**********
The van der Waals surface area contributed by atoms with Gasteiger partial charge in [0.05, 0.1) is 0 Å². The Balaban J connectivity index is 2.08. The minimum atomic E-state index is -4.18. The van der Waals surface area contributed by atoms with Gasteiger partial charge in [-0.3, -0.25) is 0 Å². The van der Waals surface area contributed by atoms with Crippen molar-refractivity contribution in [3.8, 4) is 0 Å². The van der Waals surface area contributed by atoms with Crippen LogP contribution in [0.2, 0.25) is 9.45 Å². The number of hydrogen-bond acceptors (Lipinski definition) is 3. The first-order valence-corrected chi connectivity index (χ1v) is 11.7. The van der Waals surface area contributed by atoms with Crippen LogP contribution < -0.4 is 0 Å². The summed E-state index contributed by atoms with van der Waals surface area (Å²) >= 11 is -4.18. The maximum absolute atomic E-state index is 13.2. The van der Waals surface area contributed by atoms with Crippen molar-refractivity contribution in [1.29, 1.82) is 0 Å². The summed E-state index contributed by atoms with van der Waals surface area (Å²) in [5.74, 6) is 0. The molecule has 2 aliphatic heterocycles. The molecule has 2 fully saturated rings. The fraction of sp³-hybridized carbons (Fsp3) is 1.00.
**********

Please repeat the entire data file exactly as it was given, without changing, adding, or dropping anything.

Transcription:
The van der Waals surface area contributed by atoms with Gasteiger partial charge in [0.05, 0.1) is 0 Å². The Balaban J connectivity index is 2.08. The minimum atomic E-state index is -4.18. The van der Waals surface area contributed by atoms with Gasteiger partial charge in [-0.3, -0.25) is 0 Å². The van der Waals surface area contributed by atoms with Crippen molar-refractivity contribution in [3.8, 4) is 0 Å². The van der Waals surface area contributed by atoms with Crippen LogP contribution in [0.2, 0.25) is 9.45 Å². The number of hydrogen-bond acceptors (Lipinski definition) is 3. The first-order valence-corrected chi connectivity index (χ1v) is 11.7. The van der Waals surface area contributed by atoms with Crippen LogP contribution < -0.4 is 0 Å². The summed E-state index contributed by atoms with van der Waals surface area (Å²) >= 11 is -4.18. The maximum absolute atomic E-state index is 13.2. The van der Waals surface area contributed by atoms with Crippen molar-refractivity contribution in [1.29, 1.82) is 0 Å². The summed E-state index contributed by atoms with van der Waals surface area (Å²) in [5.74, 6) is 0. The molecule has 2 aliphatic heterocycles. The molecule has 2 fully saturated rings. The fraction of sp³-hybridized carbons (Fsp3) is 1.00.